Charles-Jean Hameau, chief executive of My Green Chapter, offers his advice
Design dilemma: On creating a more environmentally friendly existence
You can have the best intentions in the world, but the idea of leading a more sustainable lifestyle can be overwhelming. Where to start?
To commence your journey towards a more-sustainable lifestyle, visit the Dubai Electricity & Water Authority’s revamped website. There, you will find a list of tips to help you protect our precious natural resources and reduce your carbon footprint. It is indeed possible to make a real impact, without a drastic change in lifestyle.
For example, keeping your air conditioning 1°C higher can translate into a 9 per cent reduction in your cooling costs. Replacing an old toilet can save up to 21,700 gallons of water annually. And adopting highly efficient LED, CFL or T5 lights, indoors and outdoors, will also help to slash your electricity consumption.
Public interest in recycling has increased dramatically in the past 15 years. If your community is not equipped with specific municipality bins, you can use the services of private recycling companies, which will collect from your doorstep all manner of paper, plastic, glass, metal cans and broken electronics.
Home composting is another effective way to make a difference. As many as 790,000 tonnes of food is discarded every year in the UAE – about 13 per cent of the waste that the country generates. Household food waste in landfills produces methane, a greenhouse gas 21 times more harmful than carbon dioxide, and also results in a variety of environmental issues, such as groundwater pollution. A range of indoor composters are now available in the country, and despite the hot weather, sand and a lack of earthworms, you can turn your kitchen scraps into a rich soil conditioner. It is great for our planet and good for your garden.
If gardening is your hobby, start an urban farming project in the winter months to lower your dependence on food grown a great distance away. The Food and Agriculture Organisation reports that 800 million people worldwide grow vegetable and fruits in cities, producing an astonishing 15 to 20 per cent of the world’s food.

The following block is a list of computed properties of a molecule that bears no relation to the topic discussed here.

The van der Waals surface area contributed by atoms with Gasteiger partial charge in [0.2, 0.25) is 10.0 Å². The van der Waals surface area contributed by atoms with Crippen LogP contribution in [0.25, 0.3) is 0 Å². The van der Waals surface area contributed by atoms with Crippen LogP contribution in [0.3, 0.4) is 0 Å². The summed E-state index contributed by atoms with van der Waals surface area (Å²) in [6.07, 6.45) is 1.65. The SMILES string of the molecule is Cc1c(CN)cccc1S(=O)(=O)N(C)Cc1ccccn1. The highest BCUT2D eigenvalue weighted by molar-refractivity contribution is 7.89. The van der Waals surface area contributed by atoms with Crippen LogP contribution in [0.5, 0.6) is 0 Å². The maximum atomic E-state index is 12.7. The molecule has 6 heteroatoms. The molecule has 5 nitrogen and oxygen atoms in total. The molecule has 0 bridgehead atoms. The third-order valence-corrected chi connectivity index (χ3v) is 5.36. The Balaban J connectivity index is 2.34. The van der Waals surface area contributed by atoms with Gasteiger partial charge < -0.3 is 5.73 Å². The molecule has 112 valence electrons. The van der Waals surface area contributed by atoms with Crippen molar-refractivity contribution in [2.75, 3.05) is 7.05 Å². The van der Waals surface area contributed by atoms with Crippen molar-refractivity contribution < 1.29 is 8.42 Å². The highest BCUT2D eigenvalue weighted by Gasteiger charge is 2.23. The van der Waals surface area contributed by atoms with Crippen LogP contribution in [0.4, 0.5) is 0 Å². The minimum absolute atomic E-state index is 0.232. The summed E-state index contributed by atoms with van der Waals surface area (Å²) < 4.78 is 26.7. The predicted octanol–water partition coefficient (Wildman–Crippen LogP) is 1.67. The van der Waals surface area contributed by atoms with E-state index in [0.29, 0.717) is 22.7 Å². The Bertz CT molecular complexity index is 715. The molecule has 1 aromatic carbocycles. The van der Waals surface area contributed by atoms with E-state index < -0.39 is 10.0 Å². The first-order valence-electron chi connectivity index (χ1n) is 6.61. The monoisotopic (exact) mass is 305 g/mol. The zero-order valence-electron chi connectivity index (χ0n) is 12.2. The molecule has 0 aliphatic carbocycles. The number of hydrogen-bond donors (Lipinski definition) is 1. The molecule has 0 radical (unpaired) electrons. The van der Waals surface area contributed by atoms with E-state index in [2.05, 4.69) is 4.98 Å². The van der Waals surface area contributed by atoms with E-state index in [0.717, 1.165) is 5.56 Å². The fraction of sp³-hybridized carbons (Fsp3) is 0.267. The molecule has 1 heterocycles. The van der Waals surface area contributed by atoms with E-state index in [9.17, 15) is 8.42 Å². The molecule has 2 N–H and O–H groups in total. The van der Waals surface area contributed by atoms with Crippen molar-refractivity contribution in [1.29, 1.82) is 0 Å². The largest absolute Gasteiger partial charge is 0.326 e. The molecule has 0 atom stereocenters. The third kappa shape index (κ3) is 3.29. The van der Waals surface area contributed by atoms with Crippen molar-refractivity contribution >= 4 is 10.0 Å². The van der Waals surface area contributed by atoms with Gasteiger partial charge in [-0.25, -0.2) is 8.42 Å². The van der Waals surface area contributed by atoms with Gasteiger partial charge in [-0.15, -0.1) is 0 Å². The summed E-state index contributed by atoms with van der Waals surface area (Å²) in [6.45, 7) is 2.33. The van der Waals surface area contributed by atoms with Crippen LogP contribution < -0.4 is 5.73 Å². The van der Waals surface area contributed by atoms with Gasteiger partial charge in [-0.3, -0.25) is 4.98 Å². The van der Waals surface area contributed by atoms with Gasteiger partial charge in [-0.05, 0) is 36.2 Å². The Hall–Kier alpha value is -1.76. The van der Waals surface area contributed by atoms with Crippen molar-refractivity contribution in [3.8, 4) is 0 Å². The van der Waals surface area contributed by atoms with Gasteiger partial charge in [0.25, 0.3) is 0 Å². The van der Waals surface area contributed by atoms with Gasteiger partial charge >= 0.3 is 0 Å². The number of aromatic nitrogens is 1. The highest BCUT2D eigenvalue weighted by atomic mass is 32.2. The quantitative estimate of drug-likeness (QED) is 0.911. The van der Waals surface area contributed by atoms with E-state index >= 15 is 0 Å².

If you live in an apartment, join a community garden: 75 families were recently given a plot of land to grow herbs and leafy greens in Dubai Silicon Oasis, for example.
On a more global level, reduce your consumption of palm oil or purchase products from manufacturers using sustainable sources. These companies are usually members of the Roundtable on Sustainable Palm Oil, and are listed on www.rspo.org. An area of rainforest the size of 300 football fields is reportedly cleared each hour to cater for palm-oil production. If nothing changes, orang-utans and Sumatran tigers will be extinct in the wild in the next five years. On top of deforestation and animal cruelty, this industry is linked to other major issues, such as climate change and indigenous rights abuses.
Also, say no to plastic bags. A recent study claims that the equivalent of one dump truck full of plastic enters the ocean every minute. Scientists estimate that there will be more plastic in the ocean per tonne than fish by 2050. For each one of us, 216 plastic bags a year are handed out – a typical supermarket bag is used for an average of 20 minutes before it is thrown away. Take bags with you for each shopping trip, and tell your children how important it is for our future.
Charles-Jean Hameau, chief executive of My Green Chapter, www.mygreenchapter.com;
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